Little Window to Odisha - Prabhat Nath

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This is Prabhat Nath from Odisha. Currently I live in Hyderabad (India) and work as a Software Developer.
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Wednesday, November 08, 2006

What is Chikungunya?

Chikungunya is a relatively rare form of viral fever caused by an alphavirus that is spread by mosquito bites from the Aedes aegypti mosquito. The name is derived from the African word meaning “that which bends up” in reference to the stooped posture developed as a result of the arthritic symptoms of the disease. Chikungunya is not considered to be fatal. Chikungunya virus is highly infective and disabling but is not transmissible between people.

In 2006, there was a big outbreak in the Andhra Pradesh state in India. Nearly 200,000 people were affected by this disease in the districts of Praksham and Nellore in the state. A separate outbreak of chikungunya fever was reported from Malegaon town in Nasik district, Maharashtra state resulting in over 2000 cases. In Orissa state, amost 5000 cases of fever with muscle aches and headache were reported. In Bangalore, there was an outbreak of Chikungunya with arthralgia/arthritis, rashes. So also in the neighbouring state of Andhra Pradesh. The latest outbreak in Tamilnadu, India, 20,000 cases were reported.

How do humans infected

The chikungunya virus is spread by the bite of an infected mosquito. Mosquitoes become infected when they feed on a person infected with the chikungunya virus. Monkeys, and possibly other wild animals, may also serve as reservoirs of the virus. Infected mosquitoes can then spread the virus to other humans when they bite.

Aedes aegypti (the yellow fever mosquito), a household container breeder and aggressive daytime biter which is attracted to humans, is the primary vector of chikungunya virus to humans. Aedes albopictus (the Asian tiger mosquito) may also play a role in human transmission is Asia.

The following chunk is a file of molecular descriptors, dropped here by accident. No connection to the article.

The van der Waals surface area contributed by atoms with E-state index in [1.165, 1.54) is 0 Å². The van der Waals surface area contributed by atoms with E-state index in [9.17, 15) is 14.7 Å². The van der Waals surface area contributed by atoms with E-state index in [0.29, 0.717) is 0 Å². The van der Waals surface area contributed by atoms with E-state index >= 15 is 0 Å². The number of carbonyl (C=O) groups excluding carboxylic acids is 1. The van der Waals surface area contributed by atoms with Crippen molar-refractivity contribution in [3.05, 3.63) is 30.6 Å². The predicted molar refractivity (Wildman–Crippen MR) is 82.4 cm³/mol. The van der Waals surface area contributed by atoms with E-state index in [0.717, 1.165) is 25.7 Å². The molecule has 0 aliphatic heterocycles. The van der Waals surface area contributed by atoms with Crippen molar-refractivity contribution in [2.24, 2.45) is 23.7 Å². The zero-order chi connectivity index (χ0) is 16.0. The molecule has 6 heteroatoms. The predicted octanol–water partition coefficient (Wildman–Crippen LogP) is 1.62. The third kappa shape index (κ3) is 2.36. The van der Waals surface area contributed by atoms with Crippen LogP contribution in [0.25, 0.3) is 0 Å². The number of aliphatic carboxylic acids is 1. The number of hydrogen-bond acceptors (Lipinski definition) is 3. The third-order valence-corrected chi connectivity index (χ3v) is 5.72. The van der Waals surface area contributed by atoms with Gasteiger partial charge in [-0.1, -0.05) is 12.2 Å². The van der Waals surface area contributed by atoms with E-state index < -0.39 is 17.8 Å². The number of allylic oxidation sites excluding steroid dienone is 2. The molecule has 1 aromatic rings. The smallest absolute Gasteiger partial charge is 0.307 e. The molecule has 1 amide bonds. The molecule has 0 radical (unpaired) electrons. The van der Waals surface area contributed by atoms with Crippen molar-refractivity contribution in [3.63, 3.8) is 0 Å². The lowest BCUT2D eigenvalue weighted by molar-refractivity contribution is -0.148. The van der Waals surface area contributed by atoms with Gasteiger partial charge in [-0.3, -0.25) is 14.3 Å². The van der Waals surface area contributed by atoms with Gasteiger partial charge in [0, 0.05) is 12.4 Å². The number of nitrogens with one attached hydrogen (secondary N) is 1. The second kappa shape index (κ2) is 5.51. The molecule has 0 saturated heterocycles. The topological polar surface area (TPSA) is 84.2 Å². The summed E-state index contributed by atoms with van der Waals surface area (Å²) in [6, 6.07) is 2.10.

What are the symptoms

After an incubation period of 3-12 days there is a sudden onset of flu-like symptoms including a severe headache, chills, fever (>40°C, 104°F), joint pain, nausea, vomiting and a rash involving the limbs and trunk. The joints of the extremities in particular become swollen and painful to the touch. Some can suffer for joint pain for months. Children may display neurological symptoms.

How is it diagnosed

Sudden severe headache, chills, fever, joint and muscle pain are the commonest symptoms.

How is it treated

While supportive or palliative medical care with anti-inflammatory drugs and analgesics is available, there is no specific treatment for chikungunya. The illness is usually self-limiting and resolves with time. There is no vaccine currently available.

How to prevent Chikungunya

Prevention is possible by controlling proliferation of mosquitoes in stagnant water. Water collection should be avoided by:
- Eliminating any still water found on roofs
- Seeing to it that water pipes are not clogged
- Properly covering all water tanks so that mosquitoes cannot get in
- Getting rid of any container capable of retaining water in the outdoor surroundings
(like used tyres, food cans, garbage, saucers under flower pots, etc)
- Renew water in flower vases at least once a week

Other precautions:

- Wear clothes that suitably cover arms and legs
- Use mosquito nets and mosquito repellent products (coils, sprays, topical lotions and creams)
- Have secure screens on windows and doors to keep mosquitoes out.
- A person with chikungunya fever should limit their exposure to mosquito bites in order to avoid further spreading the infection, and should stay indoors or under a mosquito net.


posted by Name: Prabhat Nath @ 12:51 PM  
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